Brexit has hurt Britain’s competitiveness, eroded productivity and lowered workers’ real wages for years to come, a newly blown-up study said this morning.
The report said Britain has experienced an 8 percent drop in trade openness – trade as part of economic output – since 2019, in its three largest non-EU goods import markets in 2021 The US, Canada and Japan have lost market share.
The immediate impact of the referendum result became clear, the report said, with a “depreciation-induced inflation spike” with the cost of living for homes rising, and business investment falling.
The Resolution Foundation and the LSE said leaving the European Union has undermined how open and competitive the UK economy is.
The study suggested that the UK did not see a large relative decline in its exports to the EU that many had predicted, although imports from the EU have fallen more rapidly than the rest of the world.
The full impact of the trade and cooperation agreement would take years to be felt, but the move to a more closed economy, the authors say, would make Britain less competitive, leading to lower productivity and real wages, it was predicted.
Research estimates that labor productivity will decrease by 1.3 per cent by the end of the decade by changes in trade rules alone, contributing to weaker wage growth, with real wages averaging £470 per worker per year lower than it would have been otherwise.
Our fishing industry’s output is expected to drop by 30 percent and some workers will face “painful adjustments”, the foundation said.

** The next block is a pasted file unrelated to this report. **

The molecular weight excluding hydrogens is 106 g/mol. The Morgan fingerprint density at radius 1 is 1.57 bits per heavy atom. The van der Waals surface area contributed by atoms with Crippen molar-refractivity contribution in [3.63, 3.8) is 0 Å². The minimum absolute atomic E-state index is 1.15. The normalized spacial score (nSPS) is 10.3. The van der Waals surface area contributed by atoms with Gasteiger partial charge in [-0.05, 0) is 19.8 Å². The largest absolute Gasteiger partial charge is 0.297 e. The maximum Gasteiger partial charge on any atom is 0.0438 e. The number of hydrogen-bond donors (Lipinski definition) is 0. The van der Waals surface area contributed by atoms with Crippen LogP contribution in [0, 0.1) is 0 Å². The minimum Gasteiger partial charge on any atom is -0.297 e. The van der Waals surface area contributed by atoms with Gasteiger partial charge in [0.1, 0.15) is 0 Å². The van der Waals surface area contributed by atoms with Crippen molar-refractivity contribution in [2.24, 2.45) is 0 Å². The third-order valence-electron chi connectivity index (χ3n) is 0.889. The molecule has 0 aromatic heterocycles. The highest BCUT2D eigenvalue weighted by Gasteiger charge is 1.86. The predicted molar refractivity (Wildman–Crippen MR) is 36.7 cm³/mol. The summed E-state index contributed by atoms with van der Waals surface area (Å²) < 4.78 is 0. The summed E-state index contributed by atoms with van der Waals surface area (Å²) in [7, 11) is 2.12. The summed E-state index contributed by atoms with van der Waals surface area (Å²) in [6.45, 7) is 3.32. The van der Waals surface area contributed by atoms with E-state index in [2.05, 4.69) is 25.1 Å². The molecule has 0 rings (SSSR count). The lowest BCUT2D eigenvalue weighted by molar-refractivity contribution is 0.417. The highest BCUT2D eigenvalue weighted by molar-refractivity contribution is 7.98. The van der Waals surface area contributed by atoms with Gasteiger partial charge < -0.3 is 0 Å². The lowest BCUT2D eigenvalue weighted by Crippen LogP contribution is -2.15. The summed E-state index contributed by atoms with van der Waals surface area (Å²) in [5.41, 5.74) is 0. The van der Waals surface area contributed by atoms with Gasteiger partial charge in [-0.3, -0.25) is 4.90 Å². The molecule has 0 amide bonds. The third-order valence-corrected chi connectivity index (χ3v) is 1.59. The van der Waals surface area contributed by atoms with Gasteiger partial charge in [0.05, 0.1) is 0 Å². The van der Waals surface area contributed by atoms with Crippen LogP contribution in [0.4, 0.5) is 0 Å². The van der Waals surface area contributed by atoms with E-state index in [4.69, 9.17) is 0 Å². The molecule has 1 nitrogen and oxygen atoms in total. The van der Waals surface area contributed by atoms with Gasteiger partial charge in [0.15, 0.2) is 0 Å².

The report said that the northeast is expected to suffer the most from Brexit as its firms depend on exports especially to the European Union.
Sophie Hale, lead economist at the Resolution Foundation, said: “Brexit represents the biggest change in Britain’s economic relationship with the rest of the world in half a century.
“This has led many to predict that it will cause a particularly large drop in exports to the EU, and will fundamentally reshape the UK economy for more manufacturing.
“The first of these has not passed, and the second is unlikely to do so. Instead, Brexit has had a more widespread impact by reducing Britain’s competitiveness and openness to trade with a wide range of countries. This ultimately productivity and also the real wages of workers.
“Some sectors – including fisheries – will still face significant changes in the coming years, but the overall services-led nature of the UK economy will remain largely unaffected.”
Ophi Hale, Chief Economist
Labor MP and UK Trade and Business Commission co-convenor Hilary Benn said: “The government’s Brexit deal is making businesses and consumers poorer at a time when people up and down the country struggle to make ends meet. are.
“This research makes it clear that these are not just teething problems but in fact a long-term economic problem that will persist unless something is done about it.
“There is only so much time that the government can hide from these warnings. Denial is not an effective policy.
“Ministers should now review their Brexit deal, reopen negotiations with the EU and determine the steps they intend to take to make the UK more competitive.”